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Skip to 0 minutes and 12 secondsOkay, let's answer another question about the airline flights. It takes into account not just the origins, not just the destinations, but both. We go look at the head of the origin column. Again, you're gonna see the first two flights originated Dallas and the next four originate at Indianapolis. You could go look at the head of the destination column and again see the six airports where those first six flights originate. One thing we could do is we could put those together. And one way that we could put those together is with the paste command. So the paste command is also vectorized.

Skip to 0 minutes and 46 secondsIt will go piece by piece and paste together the first settlement from one thing to the first settlement of another thing. So in this case, the things that we use are the origin and the destination vectors, okay? And rather than look at the output of the entire paste, we're gonna go look at the head of the result of those. So the first flight went from Dallas to TPA, and the same with the next flight, and the third one went from IND to BWI and so on. And you can even put strings into paste commands, things like that. Like if you wanna put the word to in there, you can do that.

Skip to 1 minute and 20 secondsOne thing we could do now is now that we've gone and pasted together all of the origins and all of the destinations, we could sort the result. First, before we sort the result, we want to put them into a table, so we find out how many of them there are of each type. We've done that before with the table command. So let's summarize here. We'll make a table of all the origin to destination pairs. If we do that, we can sort the table, see for instance what's the head of that table. So the header are the ones where there is only one flight and the origin to the destination.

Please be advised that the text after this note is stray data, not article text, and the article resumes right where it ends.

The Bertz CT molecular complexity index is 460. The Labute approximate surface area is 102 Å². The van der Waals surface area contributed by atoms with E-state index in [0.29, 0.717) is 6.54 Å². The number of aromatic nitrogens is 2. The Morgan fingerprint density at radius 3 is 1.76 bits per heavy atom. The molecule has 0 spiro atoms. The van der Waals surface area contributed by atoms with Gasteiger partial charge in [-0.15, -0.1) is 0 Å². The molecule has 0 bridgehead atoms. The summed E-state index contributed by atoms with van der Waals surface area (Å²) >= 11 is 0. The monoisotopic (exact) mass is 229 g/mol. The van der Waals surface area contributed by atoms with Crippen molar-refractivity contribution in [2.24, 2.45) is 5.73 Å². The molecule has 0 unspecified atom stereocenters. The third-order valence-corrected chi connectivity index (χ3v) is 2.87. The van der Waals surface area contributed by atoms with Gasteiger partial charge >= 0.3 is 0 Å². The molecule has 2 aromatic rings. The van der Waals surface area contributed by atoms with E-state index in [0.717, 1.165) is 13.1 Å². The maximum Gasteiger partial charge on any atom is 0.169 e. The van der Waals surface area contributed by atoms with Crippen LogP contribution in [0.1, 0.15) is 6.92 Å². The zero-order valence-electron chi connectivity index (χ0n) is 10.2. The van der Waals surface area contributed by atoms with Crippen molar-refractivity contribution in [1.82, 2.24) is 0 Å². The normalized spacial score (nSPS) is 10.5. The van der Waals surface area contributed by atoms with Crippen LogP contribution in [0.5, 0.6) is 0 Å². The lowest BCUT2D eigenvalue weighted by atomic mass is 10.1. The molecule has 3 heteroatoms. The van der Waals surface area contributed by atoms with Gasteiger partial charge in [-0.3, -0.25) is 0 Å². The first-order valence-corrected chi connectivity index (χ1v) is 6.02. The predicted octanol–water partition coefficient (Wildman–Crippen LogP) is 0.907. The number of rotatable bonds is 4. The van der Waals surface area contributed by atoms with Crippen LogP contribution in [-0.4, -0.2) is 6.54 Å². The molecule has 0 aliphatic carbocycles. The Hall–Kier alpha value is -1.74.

Skip to 2 minutes and 3 secondsSo in this case, what we actually wanna do is take the tail of the result, and we see, for instance, from San Francisco to Los Angeles, 13,788 flights in 2008. And similarly, from Los Angeles back to San Francisco, there were 13,390 flights.

Skip to 2 minutes and 24 secondsI think OGG and HNL are both airports in Hawaii, but I'm not positive about that. Okay, so what did we do? We made a table of all of the origin-to-destination pairs, then sort the table and find which are the most popular such pairs by examining only the tail. Okay, now, one thing that I wanna point out with the tail command is you can say how many items you wanna see. The default is just six there, but for instance, suppose that you wanna see the most popular 20 such pairs. Okay, I can put a 20 on there and then I'll get 20 such pairs, right? I'll dive a little bit deeper into that list, okay?

Skip to 3 minutes and 4 secondsSo here are the most popular 20 such pairs.

Identifying the Most Popular Flight Paths

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Introduction to R for Data Science

Purdue University

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